even as a child i found TinTin horrendously racist and just couldnt read it. it really shouldn't be in the kid's section ---they should be left in the adult section as historial artifacts.

and NO! to those who think Huck Finn is akin to TinTin you obviously have never read it.

Huckleberry Finn is the most beautiful US novel of all time. contrary to TinTin, Huck does have a moment of reckoning about the iniquity and violence of slavery. and he takes full responsibility and redeems himself as being part of the world that insisted in denying Jim and his family their humanity by choosing to go to hell if that meant treating Jim not just like a man but like family.

TinTin goes on from one adventure after another, blissfully unware of the colonialist blood on his hands. He just doesnt deserve to lick the callous feet of Huck Finn.

Mark Twain turned the ugliness of racism as a means to creating not just a hero but an anti-racist hero.


Liza, I don't think anyone is proposing a last-man-standing Huckleberry Finn vs. Tintin cage match, where the Southern Scamp and the Belgian Brawler are both given switchblades and forced to throw down like in the "Bad" video. Besides, Tintin has Captain Haddock backing him up, so you know somebody's gonna get glassed in that fight.

There's room for both to exist in the world, and while I agree that Congo is irredeemably racist, it's valuable context for how the Hergé books themselves change from being thoroughly colonialist to well-researched, world-embracing volumes. I don't think Hergé ever got entirely past his racism -- I don't think anybody does, really -- but I find, as an adult having read the Hergé books as a child, and having looked into Hergé's life story, that the Hergé story of transformation from blithe racist to thoughtful creator is as fascinating and valuable to me as Huckleberry Finn's journey.

Whether or not that justifies keeping Congo on the shelves -- or the equally excreble Tintin In The Land of the Soviets, which exudes Ignorance On Parade just as much as Congo does -- is obviously a tough call. Aside from this current library issue, both of those books have a history of being dropped from publication periodically, and brought back in. Personally, I prefer the "stick a note in there if the Introduction doesn't cover the book's troubled past" approach.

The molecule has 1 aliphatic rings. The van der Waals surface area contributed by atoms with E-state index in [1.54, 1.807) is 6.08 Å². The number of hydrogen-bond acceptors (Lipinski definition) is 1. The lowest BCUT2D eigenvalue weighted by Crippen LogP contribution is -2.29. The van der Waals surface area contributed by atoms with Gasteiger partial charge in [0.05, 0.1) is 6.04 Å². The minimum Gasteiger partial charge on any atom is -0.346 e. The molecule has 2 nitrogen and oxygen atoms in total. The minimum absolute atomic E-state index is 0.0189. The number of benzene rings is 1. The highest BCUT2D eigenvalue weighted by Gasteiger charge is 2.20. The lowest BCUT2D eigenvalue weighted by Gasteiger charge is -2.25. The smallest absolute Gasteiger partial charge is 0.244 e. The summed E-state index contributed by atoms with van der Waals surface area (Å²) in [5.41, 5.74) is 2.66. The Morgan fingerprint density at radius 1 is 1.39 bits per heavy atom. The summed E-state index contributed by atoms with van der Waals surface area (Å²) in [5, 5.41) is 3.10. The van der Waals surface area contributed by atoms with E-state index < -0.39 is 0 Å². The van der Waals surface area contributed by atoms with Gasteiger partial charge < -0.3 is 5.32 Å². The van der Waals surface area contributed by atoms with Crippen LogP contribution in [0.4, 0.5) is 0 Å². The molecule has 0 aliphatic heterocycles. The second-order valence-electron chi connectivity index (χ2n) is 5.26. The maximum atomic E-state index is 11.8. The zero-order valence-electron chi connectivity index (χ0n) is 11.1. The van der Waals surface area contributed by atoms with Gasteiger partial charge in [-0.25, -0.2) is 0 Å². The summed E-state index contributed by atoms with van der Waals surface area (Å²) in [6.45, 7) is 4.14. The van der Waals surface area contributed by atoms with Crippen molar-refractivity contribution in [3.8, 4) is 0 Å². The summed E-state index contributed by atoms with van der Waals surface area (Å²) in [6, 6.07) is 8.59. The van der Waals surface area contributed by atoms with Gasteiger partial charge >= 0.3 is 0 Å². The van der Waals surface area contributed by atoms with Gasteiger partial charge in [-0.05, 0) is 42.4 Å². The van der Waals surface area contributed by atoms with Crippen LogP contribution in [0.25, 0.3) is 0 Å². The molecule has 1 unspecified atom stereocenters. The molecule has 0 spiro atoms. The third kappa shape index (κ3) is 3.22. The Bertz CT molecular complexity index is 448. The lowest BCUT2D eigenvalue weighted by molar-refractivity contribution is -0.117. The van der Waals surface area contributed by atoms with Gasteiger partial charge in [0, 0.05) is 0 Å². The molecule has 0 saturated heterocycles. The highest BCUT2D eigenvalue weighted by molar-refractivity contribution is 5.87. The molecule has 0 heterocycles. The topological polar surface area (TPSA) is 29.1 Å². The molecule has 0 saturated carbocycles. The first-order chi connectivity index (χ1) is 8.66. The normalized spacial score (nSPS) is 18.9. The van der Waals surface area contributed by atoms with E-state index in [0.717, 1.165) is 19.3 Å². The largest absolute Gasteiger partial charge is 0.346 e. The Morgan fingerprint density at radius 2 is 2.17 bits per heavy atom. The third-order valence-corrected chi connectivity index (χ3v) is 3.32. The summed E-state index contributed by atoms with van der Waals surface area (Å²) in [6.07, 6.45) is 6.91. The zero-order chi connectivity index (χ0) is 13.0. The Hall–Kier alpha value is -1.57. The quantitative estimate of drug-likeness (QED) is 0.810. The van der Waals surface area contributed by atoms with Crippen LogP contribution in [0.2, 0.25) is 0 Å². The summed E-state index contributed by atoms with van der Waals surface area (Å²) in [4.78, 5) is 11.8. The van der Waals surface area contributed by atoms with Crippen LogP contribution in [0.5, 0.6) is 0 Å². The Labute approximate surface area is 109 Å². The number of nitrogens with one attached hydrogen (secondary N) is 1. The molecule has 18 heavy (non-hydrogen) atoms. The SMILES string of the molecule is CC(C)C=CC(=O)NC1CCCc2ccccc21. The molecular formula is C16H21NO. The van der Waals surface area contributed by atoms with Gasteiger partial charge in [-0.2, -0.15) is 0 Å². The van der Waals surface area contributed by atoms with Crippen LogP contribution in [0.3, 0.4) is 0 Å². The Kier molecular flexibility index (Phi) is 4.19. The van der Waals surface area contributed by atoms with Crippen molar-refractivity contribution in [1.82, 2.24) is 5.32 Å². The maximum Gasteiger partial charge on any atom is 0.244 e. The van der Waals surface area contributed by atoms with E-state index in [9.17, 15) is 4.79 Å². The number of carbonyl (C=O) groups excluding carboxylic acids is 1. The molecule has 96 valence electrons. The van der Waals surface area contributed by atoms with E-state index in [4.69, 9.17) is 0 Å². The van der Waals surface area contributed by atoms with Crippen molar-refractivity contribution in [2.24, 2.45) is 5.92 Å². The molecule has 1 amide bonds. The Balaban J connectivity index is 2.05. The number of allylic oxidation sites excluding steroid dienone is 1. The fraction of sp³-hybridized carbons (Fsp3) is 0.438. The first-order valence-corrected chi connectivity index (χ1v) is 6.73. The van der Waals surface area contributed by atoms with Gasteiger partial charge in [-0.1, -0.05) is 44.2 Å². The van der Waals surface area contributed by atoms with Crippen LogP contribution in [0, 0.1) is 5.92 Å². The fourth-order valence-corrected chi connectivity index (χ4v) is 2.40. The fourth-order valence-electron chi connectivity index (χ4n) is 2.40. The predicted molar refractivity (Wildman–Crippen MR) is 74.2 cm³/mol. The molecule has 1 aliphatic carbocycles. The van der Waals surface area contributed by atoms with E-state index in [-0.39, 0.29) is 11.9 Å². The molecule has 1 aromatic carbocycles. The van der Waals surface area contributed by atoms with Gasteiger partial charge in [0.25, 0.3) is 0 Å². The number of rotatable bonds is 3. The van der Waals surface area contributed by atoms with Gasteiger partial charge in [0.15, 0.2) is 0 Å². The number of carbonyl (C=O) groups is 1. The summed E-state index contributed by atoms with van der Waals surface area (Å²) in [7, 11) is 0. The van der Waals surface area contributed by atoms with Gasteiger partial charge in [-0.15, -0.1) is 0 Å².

Given how Hollywood treats such things, I'd imagine you'd be glad that nobody is turning Huckleberry Finn into a "fucking action movie" -- it's eerily plausible to envison Huck Finn (Spackle Culkin, the as-yet-undiscovered Culkin brother) and Disenfranchised Jim (Cedric the Entertainer) rocketing down the Mississippi on their rad steampunk raft, joined by hip con men Duke and King (Johnny Knoxville and Dane Cook), fighting racist Klan robots invented by evil cotton baron Maximillian Sherburn (Al Pacino). In the last five minutes, Huck discovers that racism is caused by an evil giant spider from space (voiced by Nathan Lane, who camps it up maybe a little more than necessary), and a dying Disenfranchised Jim tells Huck that the magic was inside him all along and Huck destroys the spider with a hadouken made from pure American exceptionalism. Racism is solved and nobody speaks of it ever again.

Michael Bay produces, Stephen Sommers directs. Released on the third Monday of January. FINN!

So yeah, I don't think a Tintin movie is really something to get that outraged about.
posted by Shepherd at 3:01 AM on August 21, 2009 [5 favorites]


paisley henosis: "but Titin doesn't deserve to be made into some sort of AI pap."

AI is a woefully underappreciated film.
posted by shmegegge at 8:18 AM on August 21, 2009


At least Armond White likes it!
posted by Artw at 11:12 AM on August 21, 2009


Shepherd: "I don't think anyone is proposing a last-man-standing Huckleberry Finn vs. Tintin cage match"

Well, we weren't before, but now that you've brought it up...I'd pay to see that.
posted by Kadin2048 at 2:34 PM on August 21, 2009 [1 favorite]


But pick something really innocuous, like Grimm's Fairy Tales

Have you read the original unexpurgated version? It can be a bit harsh in places.
posted by ovvl at 12:29 PM on August 22, 2009 [1 favorite]


I have a great deal of respect for Librarians.

The Public Librarians that I have known are deeply dedicated to preserve and share printed knowledge, and they take their vocation most seriously.

On the other hand, School Librarians tend to flinch at the drop of a hat, but they are severely compromised by the political pressures of their employers.
posted by ovvl at 8:50 PM on August 22, 2009


...and by the way, Tintin rocks! When I was young, well... The Black Island, The Crab with The Golden Claws, Explorers on The Moon, The Shooting Star, Prisoners of the Sun... all freaking classics. Not always perfect, but all classics.

Tintin in The Congo was not a classic, I thought it was annoying and rather inferior to his later work, and definitely not something that Herge would want to be remembered by.

Perhaps there should be thread devoted to Captain Haddock's colorful expressions?
posted by ovvl at 9:19 PM on August 22, 2009